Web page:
Tiffany R. Warren
What the White House Project has done successfully is to create several ways, besides just highlighting and sourcing talent, to ensure the retention, promotion and visibility of women in the media as well as the local and national political stage. They provided leadership and media training, created benchmarks to measure the success of women in leadership positions and politics and, based on research, built resources that increased the visibility of female commentators in the media.
Like The White House Project, the advertising industry has instituted several programs, notably through the AAF and the Four A's, that created the promise of a "richly diverse" talent pipeline. But has the industry done enough to ensure these individuals can some day be considered for a position as the head of a holding company, the highest position of leadership within the advertising industry? Are there industry benchmarks to measure our success? How do we truly know the full extent of the lack of diversity in positions of leadership? There are very few examples of diverse leadership within general-market agencies and I can think of only Heide Gardner, senior VP-chief diversity & inclusion officer at Interpublic as leadership at the holding-company level. (If there are any others please note them in the feedback section.)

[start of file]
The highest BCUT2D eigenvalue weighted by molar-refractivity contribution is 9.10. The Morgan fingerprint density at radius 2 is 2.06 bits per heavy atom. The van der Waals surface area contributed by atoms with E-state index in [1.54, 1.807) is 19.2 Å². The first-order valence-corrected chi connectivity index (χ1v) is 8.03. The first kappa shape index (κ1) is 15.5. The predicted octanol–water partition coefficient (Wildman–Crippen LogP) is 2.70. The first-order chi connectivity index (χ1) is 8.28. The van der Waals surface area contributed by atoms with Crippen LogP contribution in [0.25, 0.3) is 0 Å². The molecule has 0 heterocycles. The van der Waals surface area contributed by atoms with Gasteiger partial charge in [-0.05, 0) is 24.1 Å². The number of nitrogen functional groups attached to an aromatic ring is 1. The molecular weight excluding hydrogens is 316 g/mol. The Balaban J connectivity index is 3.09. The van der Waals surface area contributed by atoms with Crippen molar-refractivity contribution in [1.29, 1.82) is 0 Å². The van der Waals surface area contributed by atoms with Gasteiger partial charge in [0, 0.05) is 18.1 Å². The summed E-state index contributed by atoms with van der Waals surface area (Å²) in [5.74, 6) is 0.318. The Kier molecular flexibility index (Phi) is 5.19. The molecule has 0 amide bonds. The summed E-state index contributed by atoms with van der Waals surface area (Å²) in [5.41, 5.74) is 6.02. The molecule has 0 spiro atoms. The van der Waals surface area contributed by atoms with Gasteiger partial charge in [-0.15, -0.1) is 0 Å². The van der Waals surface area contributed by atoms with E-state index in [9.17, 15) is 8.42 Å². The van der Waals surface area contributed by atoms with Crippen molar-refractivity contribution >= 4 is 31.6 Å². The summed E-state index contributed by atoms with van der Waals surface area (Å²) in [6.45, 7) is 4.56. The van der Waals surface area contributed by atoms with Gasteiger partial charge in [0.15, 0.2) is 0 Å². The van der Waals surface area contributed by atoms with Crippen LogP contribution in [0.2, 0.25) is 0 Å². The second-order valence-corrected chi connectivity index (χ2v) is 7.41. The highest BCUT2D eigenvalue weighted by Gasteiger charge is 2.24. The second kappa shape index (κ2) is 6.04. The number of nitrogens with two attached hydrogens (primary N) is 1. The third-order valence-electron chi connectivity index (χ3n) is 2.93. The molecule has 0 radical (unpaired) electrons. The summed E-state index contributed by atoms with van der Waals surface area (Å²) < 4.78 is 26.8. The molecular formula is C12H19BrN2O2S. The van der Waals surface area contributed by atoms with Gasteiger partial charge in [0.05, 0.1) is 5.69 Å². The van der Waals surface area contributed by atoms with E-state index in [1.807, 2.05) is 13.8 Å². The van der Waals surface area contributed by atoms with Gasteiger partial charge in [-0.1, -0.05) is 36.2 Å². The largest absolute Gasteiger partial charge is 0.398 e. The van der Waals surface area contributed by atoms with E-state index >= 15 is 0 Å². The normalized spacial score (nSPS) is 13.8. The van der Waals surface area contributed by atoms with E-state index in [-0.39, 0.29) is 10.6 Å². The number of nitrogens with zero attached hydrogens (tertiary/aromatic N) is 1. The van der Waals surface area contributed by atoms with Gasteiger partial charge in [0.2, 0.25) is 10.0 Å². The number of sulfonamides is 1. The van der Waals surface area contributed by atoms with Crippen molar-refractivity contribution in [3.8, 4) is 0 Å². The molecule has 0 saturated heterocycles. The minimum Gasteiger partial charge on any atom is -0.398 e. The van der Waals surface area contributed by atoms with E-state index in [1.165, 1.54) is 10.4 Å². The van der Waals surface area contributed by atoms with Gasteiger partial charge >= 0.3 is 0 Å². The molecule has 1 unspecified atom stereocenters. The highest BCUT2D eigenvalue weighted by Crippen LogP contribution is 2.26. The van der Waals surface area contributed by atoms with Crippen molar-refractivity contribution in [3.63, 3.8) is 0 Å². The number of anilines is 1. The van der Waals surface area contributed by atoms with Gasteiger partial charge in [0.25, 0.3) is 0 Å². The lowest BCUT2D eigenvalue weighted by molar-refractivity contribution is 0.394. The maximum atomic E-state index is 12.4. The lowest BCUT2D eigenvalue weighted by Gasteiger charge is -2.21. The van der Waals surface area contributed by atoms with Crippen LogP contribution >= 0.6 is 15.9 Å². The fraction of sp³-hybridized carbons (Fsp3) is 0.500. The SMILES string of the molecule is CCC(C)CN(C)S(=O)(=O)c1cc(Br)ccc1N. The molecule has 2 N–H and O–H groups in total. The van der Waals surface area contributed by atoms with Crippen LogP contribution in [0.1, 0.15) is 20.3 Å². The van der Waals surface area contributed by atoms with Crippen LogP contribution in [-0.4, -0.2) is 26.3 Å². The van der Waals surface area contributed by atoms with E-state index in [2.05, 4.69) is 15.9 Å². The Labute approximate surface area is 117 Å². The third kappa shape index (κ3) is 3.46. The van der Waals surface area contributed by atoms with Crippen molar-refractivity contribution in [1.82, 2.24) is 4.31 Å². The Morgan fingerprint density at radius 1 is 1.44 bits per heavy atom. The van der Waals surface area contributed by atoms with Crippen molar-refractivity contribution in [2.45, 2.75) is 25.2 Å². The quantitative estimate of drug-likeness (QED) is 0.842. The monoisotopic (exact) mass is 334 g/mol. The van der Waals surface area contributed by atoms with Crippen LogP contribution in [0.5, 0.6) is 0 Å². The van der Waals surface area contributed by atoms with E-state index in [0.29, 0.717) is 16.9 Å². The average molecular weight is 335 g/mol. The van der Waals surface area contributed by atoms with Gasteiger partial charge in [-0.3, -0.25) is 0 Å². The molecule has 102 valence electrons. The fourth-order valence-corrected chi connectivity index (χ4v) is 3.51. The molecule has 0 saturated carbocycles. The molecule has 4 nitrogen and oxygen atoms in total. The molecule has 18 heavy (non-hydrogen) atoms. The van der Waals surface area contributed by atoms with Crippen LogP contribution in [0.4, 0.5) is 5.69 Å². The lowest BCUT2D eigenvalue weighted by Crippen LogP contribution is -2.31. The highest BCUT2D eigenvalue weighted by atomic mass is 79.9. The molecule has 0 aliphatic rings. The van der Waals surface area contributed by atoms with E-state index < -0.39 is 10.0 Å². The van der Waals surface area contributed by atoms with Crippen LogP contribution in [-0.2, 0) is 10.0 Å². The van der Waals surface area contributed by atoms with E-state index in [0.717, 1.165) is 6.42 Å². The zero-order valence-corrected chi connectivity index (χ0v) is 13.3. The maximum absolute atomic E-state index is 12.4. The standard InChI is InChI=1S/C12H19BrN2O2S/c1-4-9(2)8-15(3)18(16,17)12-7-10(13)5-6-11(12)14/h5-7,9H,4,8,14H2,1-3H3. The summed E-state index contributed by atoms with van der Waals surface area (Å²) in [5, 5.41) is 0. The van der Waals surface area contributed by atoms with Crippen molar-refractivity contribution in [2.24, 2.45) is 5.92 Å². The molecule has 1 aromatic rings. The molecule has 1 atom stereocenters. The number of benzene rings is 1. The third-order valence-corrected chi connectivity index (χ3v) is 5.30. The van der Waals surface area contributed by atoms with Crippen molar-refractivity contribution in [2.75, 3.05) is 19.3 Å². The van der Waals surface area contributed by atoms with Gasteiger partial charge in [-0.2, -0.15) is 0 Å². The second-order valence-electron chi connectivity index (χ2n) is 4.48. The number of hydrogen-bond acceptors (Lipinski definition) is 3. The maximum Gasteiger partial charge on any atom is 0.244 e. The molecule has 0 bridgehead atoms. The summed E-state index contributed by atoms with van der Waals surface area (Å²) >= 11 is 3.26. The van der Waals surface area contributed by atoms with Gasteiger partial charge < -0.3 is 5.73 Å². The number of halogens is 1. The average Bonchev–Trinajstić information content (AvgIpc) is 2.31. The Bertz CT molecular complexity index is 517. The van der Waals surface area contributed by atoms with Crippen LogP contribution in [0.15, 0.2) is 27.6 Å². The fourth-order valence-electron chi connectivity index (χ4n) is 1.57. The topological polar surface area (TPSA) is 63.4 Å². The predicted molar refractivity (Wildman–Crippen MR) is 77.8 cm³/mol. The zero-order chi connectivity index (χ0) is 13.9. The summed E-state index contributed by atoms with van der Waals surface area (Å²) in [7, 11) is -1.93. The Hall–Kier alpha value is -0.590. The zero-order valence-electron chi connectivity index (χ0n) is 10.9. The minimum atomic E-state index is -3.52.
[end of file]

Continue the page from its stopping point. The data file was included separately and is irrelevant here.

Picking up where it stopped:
As an African-American female, I am pleased that the Democratic primary race for president has both a black man and a white woman running for office. Frederick Douglass said "without struggle, there can be no progress" and from the struggles of the suffrage and the civil rights movements came the promise these two candidates represent. I have stayed away from making overt political commentary under The Big Tent (much like Superman stays away from kryptonite) but both Hillary Clinton and Barack Obama's campaigns signal continued progress. Either's election to the office of the President of the United States would be historic.
I am cautiously optimistic that my generation will be the one to break down the Berlin Wall of beliefs: a woman, black or white, or a black man can never be the President of the United States due to the gender inequities and racial tensions that are intertwined in our nation's history.
Sadly, that history is echoed in the advertising industry as well. Even though there has been a decline in the significance of race and gender in the U.S., are we going to passively continue to site historical progress or are we going to take a more active role and make actual history in our own industry's highest office? Based on this year's race, adding women and color does change everything.